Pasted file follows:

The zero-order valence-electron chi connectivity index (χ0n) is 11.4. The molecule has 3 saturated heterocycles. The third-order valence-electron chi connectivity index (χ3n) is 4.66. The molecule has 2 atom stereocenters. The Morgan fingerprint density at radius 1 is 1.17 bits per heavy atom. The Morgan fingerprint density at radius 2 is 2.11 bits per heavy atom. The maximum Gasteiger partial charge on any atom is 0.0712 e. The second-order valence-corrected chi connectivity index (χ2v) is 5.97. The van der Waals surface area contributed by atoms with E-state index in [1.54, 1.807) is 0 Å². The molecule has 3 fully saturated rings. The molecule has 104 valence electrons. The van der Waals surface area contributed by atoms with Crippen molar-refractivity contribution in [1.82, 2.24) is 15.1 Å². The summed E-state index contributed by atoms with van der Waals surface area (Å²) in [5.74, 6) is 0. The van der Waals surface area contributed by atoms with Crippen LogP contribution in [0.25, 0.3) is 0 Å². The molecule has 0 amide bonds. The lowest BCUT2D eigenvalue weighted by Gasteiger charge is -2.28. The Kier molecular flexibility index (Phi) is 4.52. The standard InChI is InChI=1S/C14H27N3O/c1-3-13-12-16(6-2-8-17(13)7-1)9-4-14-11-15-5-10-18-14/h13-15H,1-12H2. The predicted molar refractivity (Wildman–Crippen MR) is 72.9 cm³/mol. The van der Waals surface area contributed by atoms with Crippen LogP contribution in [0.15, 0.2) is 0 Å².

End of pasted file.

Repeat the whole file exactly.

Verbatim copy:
The zero-order valence-electron chi connectivity index (χ0n) is 11.4. The molecule has 3 saturated heterocycles. The third-order valence-electron chi connectivity index (χ3n) is 4.66. The molecule has 2 atom stereocenters. The Morgan fingerprint density at radius 1 is 1.17 bits per heavy atom. The Morgan fingerprint density at radius 2 is 2.11 bits per heavy atom. The maximum Gasteiger partial charge on any atom is 0.0712 e. The second-order valence-corrected chi connectivity index (χ2v) is 5.97. The van der Waals surface area contributed by atoms with E-state index in [1.54, 1.807) is 0 Å². The molecule has 3 fully saturated rings. The molecule has 104 valence electrons. The van der Waals surface area contributed by atoms with Crippen molar-refractivity contribution in [1.82, 2.24) is 15.1 Å². The summed E-state index contributed by atoms with van der Waals surface area (Å²) in [5.74, 6) is 0. The van der Waals surface area contributed by atoms with Crippen LogP contribution in [0.25, 0.3) is 0 Å². The molecule has 0 amide bonds. The lowest BCUT2D eigenvalue weighted by Gasteiger charge is -2.28. The Kier molecular flexibility index (Phi) is 4.52. The standard InChI is InChI=1S/C14H27N3O/c1-3-13-12-16(6-2-8-17(13)7-1)9-4-14-11-15-5-10-18-14/h13-15H,1-12H2. The predicted molar refractivity (Wildman–Crippen MR) is 72.9 cm³/mol. The van der Waals surface area contributed by atoms with Crippen LogP contribution in [0.15, 0.2) is 0 Å².